Skip to content

Finding True Love: 7 Questions to Ask Your Potential Partner

finding true love questions to ask your potential partner

As we all know, the divorce rate in Western cultures shows that many people who make a lifelong commitment end that relationship long before “until death do us part.” The breakdown in relationships can be caused, in part, by one person’s less-than-helpful views of what it means to be a person.

If your potential partner sees you as someone who is there primarily for their happiness, then there could be a serious problem—one of too much self-interest or even narcissism. It might be a good idea, then, for you to have a conversation with this potential partner well before the commitment of marriage to ascertain the person’s overall, deeply held views of what it means to be a person.

The seven questions here might be a good starting point.

Related: 21 Questions You Must Ask Before You Tie The Knot

7 Questions To Ask Your Potential Partner

1. Is Love More About Pleasure Or Self-Sacrifice?

Self-sacrifice is a neglected term for many people. Essentially, it’s about what the ancient Greeks called agape love, described in more detail by C.S. Lewis in his book, The Four Loves. The medieval philosophers ofter referred to this kind of love as charity. It puts the other before the self.

This can and does lead to the one practicing agape to serve the other, out of love, even when it is hard. If someone only seeks their pleasure from you, over time, that can be draining—and if you do not provide the pleasure, then what are the consequences?

You might want to start the conversation. If the idea of self-sacrifice seems foreign to the person, that could be a warning sign.

2. Is Marriage Something That Can Be Temporary, Or Is It Permanent?

If the person says that marriage is permanent, it may be good to ask why this is. Is it merely a contract between the two of you, or is it deeper than that? What does a vow of marriage actually mean?

Contracts, even when entered into with great sincerity, can be broken. Is there a deeper meaning to marriage than “the marriage contract,” and if so, what does this potential partner mean by this?

marrying your potential partner
Finding True Love: 7 Questions to Ask Your Potential Partner

3. What Patterns Of Conflict Did You Learn From Your Parents?

Does the person have insights into his or her own weaknesses, learned from the family of origin? All marriage partners bring in both strengths and weaknesses. The weaknesses, if they are unexplored, may enter and become a reproduced pattern now with you.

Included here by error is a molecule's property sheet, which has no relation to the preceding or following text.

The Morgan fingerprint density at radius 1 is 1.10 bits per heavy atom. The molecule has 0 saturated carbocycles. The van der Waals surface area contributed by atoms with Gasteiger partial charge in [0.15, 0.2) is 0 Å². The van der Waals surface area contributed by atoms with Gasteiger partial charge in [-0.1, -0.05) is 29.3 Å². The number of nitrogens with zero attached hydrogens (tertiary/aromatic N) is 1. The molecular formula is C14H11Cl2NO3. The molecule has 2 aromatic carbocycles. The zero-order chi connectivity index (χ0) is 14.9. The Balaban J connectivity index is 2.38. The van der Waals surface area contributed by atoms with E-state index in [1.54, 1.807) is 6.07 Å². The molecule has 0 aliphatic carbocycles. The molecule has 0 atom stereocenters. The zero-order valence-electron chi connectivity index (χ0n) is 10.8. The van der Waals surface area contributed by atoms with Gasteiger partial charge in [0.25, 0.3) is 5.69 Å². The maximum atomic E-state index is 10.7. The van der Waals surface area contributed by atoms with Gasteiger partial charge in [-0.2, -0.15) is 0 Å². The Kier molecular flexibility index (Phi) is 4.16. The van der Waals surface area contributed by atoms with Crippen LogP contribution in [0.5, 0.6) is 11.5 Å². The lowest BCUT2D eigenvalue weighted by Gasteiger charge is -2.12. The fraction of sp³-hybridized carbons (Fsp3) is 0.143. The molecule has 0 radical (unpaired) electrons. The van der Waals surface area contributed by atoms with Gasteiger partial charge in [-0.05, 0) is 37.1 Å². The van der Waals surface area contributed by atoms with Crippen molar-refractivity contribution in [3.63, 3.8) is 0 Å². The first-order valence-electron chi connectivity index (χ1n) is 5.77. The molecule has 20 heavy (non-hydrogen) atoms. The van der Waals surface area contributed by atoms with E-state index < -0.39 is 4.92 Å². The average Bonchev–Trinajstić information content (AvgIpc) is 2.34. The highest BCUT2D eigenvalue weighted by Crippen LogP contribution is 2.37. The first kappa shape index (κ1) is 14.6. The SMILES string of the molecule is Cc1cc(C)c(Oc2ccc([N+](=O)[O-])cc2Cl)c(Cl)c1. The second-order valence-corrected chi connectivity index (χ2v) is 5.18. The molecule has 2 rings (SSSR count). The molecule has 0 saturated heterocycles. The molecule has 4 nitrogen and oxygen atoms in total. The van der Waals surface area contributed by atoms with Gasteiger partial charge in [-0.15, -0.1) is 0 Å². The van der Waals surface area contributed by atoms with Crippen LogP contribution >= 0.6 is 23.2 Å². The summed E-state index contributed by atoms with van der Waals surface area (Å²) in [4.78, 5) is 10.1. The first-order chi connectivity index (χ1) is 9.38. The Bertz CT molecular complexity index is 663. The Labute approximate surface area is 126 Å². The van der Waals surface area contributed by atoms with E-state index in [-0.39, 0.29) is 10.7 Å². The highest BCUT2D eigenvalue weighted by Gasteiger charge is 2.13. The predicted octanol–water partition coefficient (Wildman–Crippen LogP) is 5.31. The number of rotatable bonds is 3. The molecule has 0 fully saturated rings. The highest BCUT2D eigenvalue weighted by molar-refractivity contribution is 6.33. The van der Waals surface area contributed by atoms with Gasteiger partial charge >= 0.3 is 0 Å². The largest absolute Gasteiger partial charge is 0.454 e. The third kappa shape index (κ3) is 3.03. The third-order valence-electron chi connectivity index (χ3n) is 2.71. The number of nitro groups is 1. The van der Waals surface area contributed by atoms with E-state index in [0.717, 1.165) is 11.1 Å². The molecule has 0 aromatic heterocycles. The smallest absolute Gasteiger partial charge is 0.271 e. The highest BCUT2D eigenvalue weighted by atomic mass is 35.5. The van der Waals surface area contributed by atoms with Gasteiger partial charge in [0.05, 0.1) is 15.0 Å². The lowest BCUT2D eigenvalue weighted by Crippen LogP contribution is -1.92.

It may be good, then, to have that conversation to see the weaknesses that might be passed down from a mother or father or both. Did the mother and father see their marriage as merely a contract—one that could be broken? How did they handle conflicts? Was there a sense of serving each other or more of a pattern of pleasure-seeking?

You doing the same self-examination concerning your own family of origin is equally important. What was learned back then could become a reality for both of you in the future.

Related: 5 Deep Questions To Ask To Know About A Person’s True Self

4. What Does It Mean To Forgive?

What are some ideas that are not forgiveness but that are confused with it? Forgiving is a large part of a healthy marriage because all people are imperfect. You will end up at times being disappointed with the other’s behavior, as the other will be with some of your behavior.

How will you navigate out of the resentment that might be there? Is forgiveness something important to the other and to you? Is forgiveness simply “letting a conflict go,” or is there much more to it than that?

The theme of agape love, discussed above, is actually part of deep forgiving, as the forgiver bears the pain of what happened out of love for the other. Forgiving does not mean an abandonment of the quest for justice, but what one asks for justice may be more gentle when done with a forgiving heart.

Pages: 1 2

Dr. Robert D. Enright, Ph.D.

Dr. Robert Enright is the unquestioned pioneer in the scientific study of forgiveness. He has been called "the forgiveness trailblazer" by Time magazine and is often introduced as "the father of forgiveness research" because of his 25-year academic commitment to researching and implementing forgiveness programs. He is the co-founder of the International Forgiveness Institute, a not-for-profit organization dedicated to the dissemination of knowledge about forgiveness and community renewal through forgiveness. He is also a licensed psychologist. For his work in the peace movement, He now has been working in Forgiveness for 36 years. Dr. Enright was named a 2006 Paul Harris Fellow by Rotary International. In 2007, he received UW-Madison's highest award--the Hilldale Award for "excellence in teaching, research, and service." He holds the Aristotelian Professorship in Forgiveness Science at the University of Wisconsin-Madison. He also received the 2008-2009 Dick Ringler Distinguished Peace Educator Award from the Wisconsin Institute for Peace and Conflict Studies.View Author posts